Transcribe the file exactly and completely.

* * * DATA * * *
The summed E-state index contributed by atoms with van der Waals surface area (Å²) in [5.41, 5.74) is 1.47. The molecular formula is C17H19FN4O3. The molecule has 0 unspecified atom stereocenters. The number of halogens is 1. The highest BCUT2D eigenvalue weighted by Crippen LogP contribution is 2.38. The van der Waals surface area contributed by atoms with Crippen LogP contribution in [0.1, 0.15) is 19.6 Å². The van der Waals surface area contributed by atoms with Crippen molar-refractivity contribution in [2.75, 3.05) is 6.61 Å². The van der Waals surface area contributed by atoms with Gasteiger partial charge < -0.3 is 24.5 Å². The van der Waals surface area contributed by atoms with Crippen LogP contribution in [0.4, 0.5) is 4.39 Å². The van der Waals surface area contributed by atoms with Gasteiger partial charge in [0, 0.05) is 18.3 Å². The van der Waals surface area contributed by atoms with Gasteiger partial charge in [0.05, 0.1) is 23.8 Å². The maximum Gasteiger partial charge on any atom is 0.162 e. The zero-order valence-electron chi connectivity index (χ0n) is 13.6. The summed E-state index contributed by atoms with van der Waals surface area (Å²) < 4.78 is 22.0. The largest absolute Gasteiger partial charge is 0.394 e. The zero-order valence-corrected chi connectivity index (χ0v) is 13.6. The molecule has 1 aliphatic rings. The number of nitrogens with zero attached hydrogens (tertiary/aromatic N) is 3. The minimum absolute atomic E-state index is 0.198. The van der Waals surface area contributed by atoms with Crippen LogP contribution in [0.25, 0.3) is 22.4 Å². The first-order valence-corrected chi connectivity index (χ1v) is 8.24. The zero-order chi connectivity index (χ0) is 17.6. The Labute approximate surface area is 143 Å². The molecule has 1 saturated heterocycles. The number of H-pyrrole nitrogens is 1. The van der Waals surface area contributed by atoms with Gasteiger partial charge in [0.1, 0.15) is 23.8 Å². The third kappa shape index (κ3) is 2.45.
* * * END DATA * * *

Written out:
The summed E-state index contributed by atoms with van der Waals surface area (Å²) in [5.41, 5.74) is 1.47. The molecular formula is C17H19FN4O3. The molecule has 0 unspecified atom stereocenters. The number of halogens is 1. The highest BCUT2D eigenvalue weighted by Crippen LogP contribution is 2.38. The van der Waals surface area contributed by atoms with Crippen LogP contribution in [0.1, 0.15) is 19.6 Å². The van der Waals surface area contributed by atoms with Crippen molar-refractivity contribution in [2.75, 3.05) is 6.61 Å². The van der Waals surface area contributed by atoms with Gasteiger partial charge < -0.3 is 24.5 Å². The van der Waals surface area contributed by atoms with Crippen LogP contribution in [0.4, 0.5) is 4.39 Å². The van der Waals surface area contributed by atoms with Gasteiger partial charge in [0, 0.05) is 18.3 Å². The van der Waals surface area contributed by atoms with Gasteiger partial charge in [0.05, 0.1) is 23.8 Å². The maximum Gasteiger partial charge on any atom is 0.162 e. The zero-order valence-electron chi connectivity index (χ0n) is 13.6. The summed E-state index contributed by atoms with van der Waals surface area (Å²) < 4.78 is 22.0. The largest absolute Gasteiger partial charge is 0.394 e. The zero-order valence-corrected chi connectivity index (χ0v) is 13.6. The molecule has 1 aliphatic rings. The number of nitrogens with zero attached hydrogens (tertiary/aromatic N) is 3. The minimum absolute atomic E-state index is 0.198. The van der Waals surface area contributed by atoms with Crippen LogP contribution in [0.25, 0.3) is 22.4 Å². The first-order valence-corrected chi connectivity index (χ1v) is 8.24. The zero-order chi connectivity index (χ0) is 17.6. The Labute approximate surface area is 143 Å². The molecule has 1 saturated heterocycles. The number of H-pyrrole nitrogens is 1. The van der Waals surface area contributed by atoms with Gasteiger partial charge in [0.1, 0.15) is 23.8 Å². The third kappa shape index (κ3) is 2.45.